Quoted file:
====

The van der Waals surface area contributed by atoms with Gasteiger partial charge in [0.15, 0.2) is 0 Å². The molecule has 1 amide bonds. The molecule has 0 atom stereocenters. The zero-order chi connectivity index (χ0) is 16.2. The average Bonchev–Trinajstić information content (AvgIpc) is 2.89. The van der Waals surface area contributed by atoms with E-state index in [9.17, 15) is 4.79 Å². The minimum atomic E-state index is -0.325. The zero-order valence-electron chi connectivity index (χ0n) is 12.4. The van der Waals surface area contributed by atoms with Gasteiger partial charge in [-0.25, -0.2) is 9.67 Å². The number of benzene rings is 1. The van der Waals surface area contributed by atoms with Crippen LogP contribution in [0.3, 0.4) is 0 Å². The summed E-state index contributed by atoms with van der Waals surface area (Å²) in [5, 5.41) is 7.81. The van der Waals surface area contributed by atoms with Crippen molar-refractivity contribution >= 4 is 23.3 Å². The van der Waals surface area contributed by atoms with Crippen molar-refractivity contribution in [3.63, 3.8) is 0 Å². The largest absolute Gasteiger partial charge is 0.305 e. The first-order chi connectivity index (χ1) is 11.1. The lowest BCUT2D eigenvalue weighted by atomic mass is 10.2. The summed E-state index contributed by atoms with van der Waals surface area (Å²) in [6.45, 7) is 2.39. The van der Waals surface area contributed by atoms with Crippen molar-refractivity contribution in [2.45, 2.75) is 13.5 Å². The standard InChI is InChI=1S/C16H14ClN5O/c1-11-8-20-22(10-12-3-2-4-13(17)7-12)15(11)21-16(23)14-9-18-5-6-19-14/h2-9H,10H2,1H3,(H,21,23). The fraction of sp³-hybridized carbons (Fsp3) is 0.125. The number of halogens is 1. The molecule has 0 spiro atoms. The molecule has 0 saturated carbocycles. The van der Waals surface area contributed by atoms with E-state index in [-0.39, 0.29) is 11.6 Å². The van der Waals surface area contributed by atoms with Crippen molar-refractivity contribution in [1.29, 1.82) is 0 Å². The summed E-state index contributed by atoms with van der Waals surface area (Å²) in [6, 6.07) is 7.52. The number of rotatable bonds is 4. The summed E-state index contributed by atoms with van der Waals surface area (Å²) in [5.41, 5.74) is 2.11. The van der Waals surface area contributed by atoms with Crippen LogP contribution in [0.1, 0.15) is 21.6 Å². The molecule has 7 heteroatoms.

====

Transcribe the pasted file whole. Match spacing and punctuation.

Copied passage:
The van der Waals surface area contributed by atoms with Gasteiger partial charge in [0.15, 0.2) is 0 Å². The molecule has 1 amide bonds. The molecule has 0 atom stereocenters. The zero-order chi connectivity index (χ0) is 16.2. The average Bonchev–Trinajstić information content (AvgIpc) is 2.89. The van der Waals surface area contributed by atoms with E-state index in [9.17, 15) is 4.79 Å². The minimum atomic E-state index is -0.325. The zero-order valence-electron chi connectivity index (χ0n) is 12.4. The van der Waals surface area contributed by atoms with Gasteiger partial charge in [-0.25, -0.2) is 9.67 Å². The number of benzene rings is 1. The van der Waals surface area contributed by atoms with Crippen LogP contribution in [0.3, 0.4) is 0 Å². The summed E-state index contributed by atoms with van der Waals surface area (Å²) in [5, 5.41) is 7.81. The van der Waals surface area contributed by atoms with Crippen molar-refractivity contribution >= 4 is 23.3 Å². The van der Waals surface area contributed by atoms with Crippen molar-refractivity contribution in [3.63, 3.8) is 0 Å². The largest absolute Gasteiger partial charge is 0.305 e. The first-order chi connectivity index (χ1) is 11.1. The lowest BCUT2D eigenvalue weighted by atomic mass is 10.2. The summed E-state index contributed by atoms with van der Waals surface area (Å²) in [6.45, 7) is 2.39. The van der Waals surface area contributed by atoms with Crippen molar-refractivity contribution in [2.45, 2.75) is 13.5 Å². The standard InChI is InChI=1S/C16H14ClN5O/c1-11-8-20-22(10-12-3-2-4-13(17)7-12)15(11)21-16(23)14-9-18-5-6-19-14/h2-9H,10H2,1H3,(H,21,23). The fraction of sp³-hybridized carbons (Fsp3) is 0.125. The number of halogens is 1. The molecule has 0 spiro atoms. The molecule has 0 saturated carbocycles. The van der Waals surface area contributed by atoms with E-state index in [-0.39, 0.29) is 11.6 Å². The van der Waals surface area contributed by atoms with Crippen molar-refractivity contribution in [1.29, 1.82) is 0 Å². The summed E-state index contributed by atoms with van der Waals surface area (Å²) in [6, 6.07) is 7.52. The number of rotatable bonds is 4. The summed E-state index contributed by atoms with van der Waals surface area (Å²) in [5.41, 5.74) is 2.11. The van der Waals surface area contributed by atoms with Crippen LogP contribution in [0.1, 0.15) is 21.6 Å². The molecule has 7 heteroatoms.